0x10 0x10 0x11 0x12 0x13 0x14 0x15 0x16 0x17 0x18 0x19 0x1a 0x1b 0x1c 0x1d 0x1e 0x1f
0x20 0x20 0x21 0x22 0x23 0x24 0x25 0x26 0x27 0x28 0x29 0x2a 0x2b 0x2c 0x2d 0x2e 0x2f
0x30 0x30 0x31 0x32 0x33 0x34 0x35 0x36 0x37 0x38 0x39 0x3a 0x3b 0x3c 0x3d 0x3e 0x3f
0x40 0x40 0x41 0x42 0x43 0x44 0x45 0x46 0x47 0x48 0x49 0x4a 0x4b 0x4c 0x4d 0x4e 0x4f
0x50 0x50 0x51 0x52 0x53 0x54 0x55 0x56 0x57 0x58 0x59 0x5a 0x5b 0x5c 0x5d 0x5e 0x5f
0x60 0x60 0x61 0x62 0x63 0x64 0x65 0x66 0x67 0x68 0x69 0x6a 0x6b 0x6c 0x6d 0x6e 0x6f
0x70 0x70 0x71 0x72 0x73 0x74 0x75 0x76 0x77 0x78 0x79 0x7a 0x7b 0x7c 0x7d 0x7e 0x7f
0x80 0x80 0x81 0x82 0x83 0x84 0x85 0x86 0x87 0x88 0x89 0x8a 0x8b 0x8c 0x8d 0x8e 0x8f
0x90 0x90 0x91 0x92 0x93 0x94 0x95 0x96 0x97 0x98 0x99 0x9a 0x9b 0x9c 0x9d 0x9e 0x9f
0xa0 0xa0 0xa1 0xa2 0xa3 0xa4 0xa5 0xa6 0xa7 0xa8 0xa9 0xaa 0xab 0xac 0xad 0xae 0xaf
0xb0 0xb0 0xb1 0xb2 0xb3 0xb4 0xb5 0xb6 0xb7 0xb8 0xb9 0xba 0xbb 0xbc 0xbd 0xbe 0xbf
0xc0 0xc0 0xc1 0xc2 0xc3 0xc4 0xc5 0xc6 0xc7 0xc8 0xc9 0xca 0xcb 0xcc 0xcd 0xce 0xcf
0xd0 0xd0 0xd1 0xd2 0xd3 0xd4 0xd5 0xd6 0xd7 0xd8 0xd9 0xda 0xdb 0xdc 0xdd 0xde 0xdf
0xe0 0xe0 0xe1 0xe2 0xe3 0xe4 0xe5 0xe6 0xe7 0xe8 0xe9 0xea 0xeb 0xec 0xed 0xee 0xef
0xf0 0xf0 0xf1 0xf2 0xf3 0xf4 0xf5 0xf6 0xf7 0xf8 0xf9 0xfa 0xfb 0xfc 0xfd 0xfe 0xff

The table shows the rows and columns in bold and the associated offset in normal font. The offset is made from the row's number as first and then the column's number added to it as second cipher. It gets prefixed with "0x" to denote the hexadecimal base. A third and fourth cipher in the offset value could be thought of a page number. Unfortunately, as said before, this doesn't work with the EEPROM here because of the variable page size and the first page starting with number 1 instead of 0.

As an aid in calculation of page and page-offset from the linear offset given in the EEPROM directory, please use the following table:

Page 1 Page 2 Page 3 Page 4 Page 5 Page 6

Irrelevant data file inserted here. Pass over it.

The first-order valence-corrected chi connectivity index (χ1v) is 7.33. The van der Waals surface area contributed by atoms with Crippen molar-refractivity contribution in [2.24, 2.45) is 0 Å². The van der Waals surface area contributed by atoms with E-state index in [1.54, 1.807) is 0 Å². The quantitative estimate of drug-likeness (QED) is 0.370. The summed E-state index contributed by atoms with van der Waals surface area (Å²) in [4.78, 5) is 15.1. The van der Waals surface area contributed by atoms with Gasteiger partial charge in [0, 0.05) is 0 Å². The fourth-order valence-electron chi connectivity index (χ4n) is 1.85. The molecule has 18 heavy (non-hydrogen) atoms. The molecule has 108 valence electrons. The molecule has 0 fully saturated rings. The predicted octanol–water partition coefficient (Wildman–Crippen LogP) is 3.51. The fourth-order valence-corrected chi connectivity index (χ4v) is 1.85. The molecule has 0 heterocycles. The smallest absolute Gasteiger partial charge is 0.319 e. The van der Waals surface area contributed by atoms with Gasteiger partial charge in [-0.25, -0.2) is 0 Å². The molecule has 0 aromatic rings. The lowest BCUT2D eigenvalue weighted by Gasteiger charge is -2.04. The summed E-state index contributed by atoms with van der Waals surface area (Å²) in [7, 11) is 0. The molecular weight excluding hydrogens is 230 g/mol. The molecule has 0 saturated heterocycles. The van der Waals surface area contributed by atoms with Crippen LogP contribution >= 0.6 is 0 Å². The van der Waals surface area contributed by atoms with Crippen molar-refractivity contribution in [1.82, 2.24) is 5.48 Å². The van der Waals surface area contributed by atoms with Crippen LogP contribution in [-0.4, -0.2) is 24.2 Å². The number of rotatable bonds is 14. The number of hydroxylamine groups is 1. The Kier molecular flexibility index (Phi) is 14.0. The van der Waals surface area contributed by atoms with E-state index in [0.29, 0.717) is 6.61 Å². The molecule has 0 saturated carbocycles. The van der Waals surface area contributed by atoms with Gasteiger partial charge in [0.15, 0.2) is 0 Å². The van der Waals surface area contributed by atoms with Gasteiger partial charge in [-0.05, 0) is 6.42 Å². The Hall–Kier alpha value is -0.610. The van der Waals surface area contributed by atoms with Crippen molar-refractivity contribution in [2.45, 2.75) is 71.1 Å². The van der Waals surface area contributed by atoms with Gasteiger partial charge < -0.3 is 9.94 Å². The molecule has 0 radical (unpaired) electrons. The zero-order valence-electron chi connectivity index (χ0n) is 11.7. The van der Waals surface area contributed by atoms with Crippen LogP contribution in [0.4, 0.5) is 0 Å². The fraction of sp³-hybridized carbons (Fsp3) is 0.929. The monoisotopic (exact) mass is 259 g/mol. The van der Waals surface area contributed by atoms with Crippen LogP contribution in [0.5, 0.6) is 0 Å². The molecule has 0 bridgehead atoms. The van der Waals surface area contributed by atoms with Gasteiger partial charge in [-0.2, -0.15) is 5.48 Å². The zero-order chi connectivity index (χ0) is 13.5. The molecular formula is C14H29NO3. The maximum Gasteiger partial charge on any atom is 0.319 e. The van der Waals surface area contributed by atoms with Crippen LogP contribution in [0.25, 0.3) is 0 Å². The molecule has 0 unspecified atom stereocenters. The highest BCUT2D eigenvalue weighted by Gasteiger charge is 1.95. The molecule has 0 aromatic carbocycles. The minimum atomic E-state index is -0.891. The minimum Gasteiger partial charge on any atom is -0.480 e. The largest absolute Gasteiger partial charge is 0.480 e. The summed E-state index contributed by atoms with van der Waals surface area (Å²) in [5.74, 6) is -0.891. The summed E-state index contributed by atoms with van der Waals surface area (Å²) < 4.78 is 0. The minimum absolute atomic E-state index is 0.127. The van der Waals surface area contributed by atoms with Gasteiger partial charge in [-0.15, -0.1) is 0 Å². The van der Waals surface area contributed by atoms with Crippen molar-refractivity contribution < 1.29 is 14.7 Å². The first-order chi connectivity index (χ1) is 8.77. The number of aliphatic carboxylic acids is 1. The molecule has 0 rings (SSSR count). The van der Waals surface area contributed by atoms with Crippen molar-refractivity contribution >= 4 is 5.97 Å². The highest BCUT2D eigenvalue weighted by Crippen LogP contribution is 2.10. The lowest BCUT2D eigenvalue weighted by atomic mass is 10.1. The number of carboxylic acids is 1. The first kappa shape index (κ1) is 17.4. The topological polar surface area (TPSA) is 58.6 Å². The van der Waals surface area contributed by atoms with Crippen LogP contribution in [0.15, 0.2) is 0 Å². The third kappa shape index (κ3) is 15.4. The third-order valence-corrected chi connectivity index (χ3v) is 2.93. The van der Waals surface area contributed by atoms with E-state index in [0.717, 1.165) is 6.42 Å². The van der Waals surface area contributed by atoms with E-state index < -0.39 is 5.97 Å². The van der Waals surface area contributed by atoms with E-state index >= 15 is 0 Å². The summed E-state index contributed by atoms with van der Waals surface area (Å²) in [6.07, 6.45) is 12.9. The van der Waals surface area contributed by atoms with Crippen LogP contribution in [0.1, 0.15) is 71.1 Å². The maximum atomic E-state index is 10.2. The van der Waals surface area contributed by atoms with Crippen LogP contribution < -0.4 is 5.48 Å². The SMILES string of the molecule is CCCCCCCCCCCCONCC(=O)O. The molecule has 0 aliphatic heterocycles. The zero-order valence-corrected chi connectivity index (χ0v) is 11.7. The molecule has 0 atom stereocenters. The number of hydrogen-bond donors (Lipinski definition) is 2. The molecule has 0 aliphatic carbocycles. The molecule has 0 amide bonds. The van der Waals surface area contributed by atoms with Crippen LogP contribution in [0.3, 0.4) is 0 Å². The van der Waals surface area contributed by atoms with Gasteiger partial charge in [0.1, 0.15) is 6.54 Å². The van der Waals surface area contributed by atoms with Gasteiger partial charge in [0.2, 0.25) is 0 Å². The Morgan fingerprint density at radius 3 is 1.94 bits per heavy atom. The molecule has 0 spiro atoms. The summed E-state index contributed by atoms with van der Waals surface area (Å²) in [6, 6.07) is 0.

ECM Type from to from to from to from to from to from to
CB050 0x0000 0x00ff 0x0100 0x01ff 0x0200 0x0259 0x025a 0x0359 0x035a 0x0459 0x045a 0x0471
CB060 0x0000 0x00ff 0x0100 0x01ff 0x0200 0x0259 0x025a 0x0359 0x035a 0x0459 0x045a 0x0471
GB231 0x0000 0x00ff 0x0100 0x01ff 0x0200 0x0295 0x0296 0x0395 0x0396 0x0495 0x0496 0x04ad
IB310 0x0000 0x00ff 0x0100 0x01ff 0x0200 0x029d 0x029e 0x039d 0x039e 0x049d 0x049e 0x04b5

The more recent EEPROM layouts for DDFI-3 ECM types are much larger (about triple size), but fortunately simpler also. All pages, except the last one, are of the same size (256 bytes), so addressing is getting much easier.

Variable types used in the EEPROM storage

Differen types of data are stored accross the EEPROM address space. Looking at the EEPROM directory you will notice types of bitfields (bits), numeric values (value), ordered and unordered arrays of values (list) and values, that could be shown best in a tabular form (tables).

Type "Value"

A variable of type "value" holds a single number. Dependent on the size of this number it is stored in one byte (range 0-255) or in two bytes (range 0-65535). Numbers stored in two bytes get the lower byte stored at the lower and the higer byte stored at the higher EEPROM offset. The decimal number 5000 for example is written 0x1388 in hexadecimal and will be stored in two bytes: 0x88 followed by 0x13.

Type "Bits"